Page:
Something was different about the mass shooting this week in Parkland, Florida, in which 14 students and three adults were killed. It was not only the death toll. The mass murder at Marjory Stoneman Douglas High became the deadliest high-school shooting in American history edging out Columbine, which killed 13 in What made Parkland different were the people who stepped forward to describe it. High-school students—the survivors of the calamity themselves—became the voice of the tragedy. Tweets that were widely reported as coming from the students expressed grief for the victims, pushed against false reports, and demanded accountability. On television, on social media, they were unignorable. Many of them called for legislation to address the violence. You guys are the adults.
Dressed in a maroon shirt adorned with the school logo, Nikolas Cruz exited his Uber outside the campus at p. He approached the school wearing a backpack filled with magazines and carrying a black duffel packed with his legally purchased AR semi-automatic rifle. It was too late. Things are going to start getting messy. Cruz exited the stairwell into a first-floor hallway, firing a stream of bullets down the corridor, shattering windows and shooting through doors. In just under two minutes, he murdered 11 people and injured 13 others. He then headed up the stairs. He was on the second floor for less than a minute, firing but hitting no one, before going to the third floor where he killed his last six victims, and injured four more in the final 45 seconds of the attack.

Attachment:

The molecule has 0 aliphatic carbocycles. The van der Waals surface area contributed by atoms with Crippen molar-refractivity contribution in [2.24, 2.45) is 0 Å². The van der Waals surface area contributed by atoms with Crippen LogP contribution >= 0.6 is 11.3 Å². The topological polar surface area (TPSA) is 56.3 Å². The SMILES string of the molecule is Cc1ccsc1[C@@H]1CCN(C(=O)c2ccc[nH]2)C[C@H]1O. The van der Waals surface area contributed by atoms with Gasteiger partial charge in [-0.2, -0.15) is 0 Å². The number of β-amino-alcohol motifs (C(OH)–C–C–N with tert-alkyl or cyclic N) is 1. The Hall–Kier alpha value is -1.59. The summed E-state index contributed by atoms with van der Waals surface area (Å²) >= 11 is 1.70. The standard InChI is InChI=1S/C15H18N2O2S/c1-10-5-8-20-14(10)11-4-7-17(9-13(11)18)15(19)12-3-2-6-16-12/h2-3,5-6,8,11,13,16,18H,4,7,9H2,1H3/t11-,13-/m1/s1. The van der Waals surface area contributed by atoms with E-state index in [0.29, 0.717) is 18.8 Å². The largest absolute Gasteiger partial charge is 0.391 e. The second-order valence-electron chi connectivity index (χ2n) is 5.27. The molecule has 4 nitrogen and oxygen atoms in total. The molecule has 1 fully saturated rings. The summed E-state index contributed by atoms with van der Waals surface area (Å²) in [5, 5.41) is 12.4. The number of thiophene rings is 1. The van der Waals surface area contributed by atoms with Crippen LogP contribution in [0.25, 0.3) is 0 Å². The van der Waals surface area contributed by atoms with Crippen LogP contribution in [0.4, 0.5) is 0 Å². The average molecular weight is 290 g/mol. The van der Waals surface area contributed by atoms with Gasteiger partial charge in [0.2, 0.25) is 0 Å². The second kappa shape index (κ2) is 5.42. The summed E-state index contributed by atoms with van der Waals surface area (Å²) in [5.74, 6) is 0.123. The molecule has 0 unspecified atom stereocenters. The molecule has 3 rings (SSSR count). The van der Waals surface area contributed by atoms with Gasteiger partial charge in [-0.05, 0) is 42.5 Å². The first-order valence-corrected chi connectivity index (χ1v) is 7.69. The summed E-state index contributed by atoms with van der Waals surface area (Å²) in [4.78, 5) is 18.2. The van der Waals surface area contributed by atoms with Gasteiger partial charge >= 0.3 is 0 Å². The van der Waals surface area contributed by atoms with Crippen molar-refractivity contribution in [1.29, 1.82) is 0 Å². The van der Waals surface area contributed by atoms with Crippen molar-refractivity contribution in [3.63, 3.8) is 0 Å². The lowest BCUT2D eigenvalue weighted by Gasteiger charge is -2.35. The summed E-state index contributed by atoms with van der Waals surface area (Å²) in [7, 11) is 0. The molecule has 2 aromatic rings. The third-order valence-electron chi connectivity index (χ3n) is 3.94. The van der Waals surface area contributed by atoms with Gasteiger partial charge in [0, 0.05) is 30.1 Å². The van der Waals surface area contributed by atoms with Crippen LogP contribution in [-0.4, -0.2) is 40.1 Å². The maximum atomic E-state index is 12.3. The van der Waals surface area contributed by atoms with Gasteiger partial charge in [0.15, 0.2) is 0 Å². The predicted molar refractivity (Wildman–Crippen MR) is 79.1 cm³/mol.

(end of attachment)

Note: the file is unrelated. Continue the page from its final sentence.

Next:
This is the first picture of a Utah family torn apart when four of them were killed by a teenage relative in a mass shooting. His parents, can be seen smiling, as two other children in the foreground also smile at the camera, against the backdrop of a football pitch. Mr Haynie did not reveal the names of the family members who were killed and police have not yet formally identified the victims. The Haynie family pictured less than six months before their death smiling happily at a football game. The Haynie parents can be seen on the left with the two younger boys in the middle. Danny Haynie, who was not home when the shooting happened, can be seen with his arms round his younger brother and sister on the right. Danny Haynie expressed his gratitude to the public for their support as he grapples with the loss of his family.
Thursday, September 17, Two teenagers in the United Kingdom have been acquitted of planning a high school massacre similar to the Columbine High School massacre in the United States. Police and the Crown Prosecution Service have been criticised for bringing the case to trial. Matthew Swift, 18, and Ross McKnight, 16, were cleared of accusations they planned a copycat attack at their school in Manchester to coincide with the April 20 anniversary of the original mass shooting. They had been charged with conspiracy to murder and conspiracy to cause explosions likely to endanger life or cause serious injury to property. Swift and McKnight have spent the last six months behind bars on remand, Swift in prison and McKnight a young offenders institute.